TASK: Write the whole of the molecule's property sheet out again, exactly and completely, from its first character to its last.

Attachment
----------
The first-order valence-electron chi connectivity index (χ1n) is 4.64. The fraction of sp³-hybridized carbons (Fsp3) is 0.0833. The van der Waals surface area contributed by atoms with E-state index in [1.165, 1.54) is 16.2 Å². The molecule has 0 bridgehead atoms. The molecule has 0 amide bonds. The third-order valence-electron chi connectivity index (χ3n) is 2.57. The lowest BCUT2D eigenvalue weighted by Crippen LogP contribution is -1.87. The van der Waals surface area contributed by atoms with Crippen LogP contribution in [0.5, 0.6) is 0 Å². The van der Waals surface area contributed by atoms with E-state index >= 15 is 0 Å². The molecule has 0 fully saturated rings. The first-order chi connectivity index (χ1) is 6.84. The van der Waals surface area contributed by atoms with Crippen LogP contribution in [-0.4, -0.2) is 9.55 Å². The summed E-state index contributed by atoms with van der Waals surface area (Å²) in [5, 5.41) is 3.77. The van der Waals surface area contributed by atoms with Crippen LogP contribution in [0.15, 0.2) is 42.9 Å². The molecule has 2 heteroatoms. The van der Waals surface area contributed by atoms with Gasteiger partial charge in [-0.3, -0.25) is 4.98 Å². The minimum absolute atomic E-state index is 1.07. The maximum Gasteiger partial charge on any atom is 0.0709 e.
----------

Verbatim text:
The first-order valence-electron chi connectivity index (χ1n) is 4.64. The fraction of sp³-hybridized carbons (Fsp3) is 0.0833. The van der Waals surface area contributed by atoms with E-state index in [1.165, 1.54) is 16.2 Å². The molecule has 0 bridgehead atoms. The molecule has 0 amide bonds. The third-order valence-electron chi connectivity index (χ3n) is 2.57. The lowest BCUT2D eigenvalue weighted by Crippen LogP contribution is -1.87. The van der Waals surface area contributed by atoms with Crippen LogP contribution in [0.5, 0.6) is 0 Å². The van der Waals surface area contributed by atoms with E-state index >= 15 is 0 Å². The molecule has 0 fully saturated rings. The first-order chi connectivity index (χ1) is 6.84. The van der Waals surface area contributed by atoms with Crippen LogP contribution in [-0.4, -0.2) is 9.55 Å². The summed E-state index contributed by atoms with van der Waals surface area (Å²) in [5, 5.41) is 3.77. The van der Waals surface area contributed by atoms with Crippen LogP contribution in [0.15, 0.2) is 42.9 Å². The molecule has 2 heteroatoms. The van der Waals surface area contributed by atoms with Gasteiger partial charge in [-0.3, -0.25) is 4.98 Å². The minimum absolute atomic E-state index is 1.07. The maximum Gasteiger partial charge on any atom is 0.0709 e.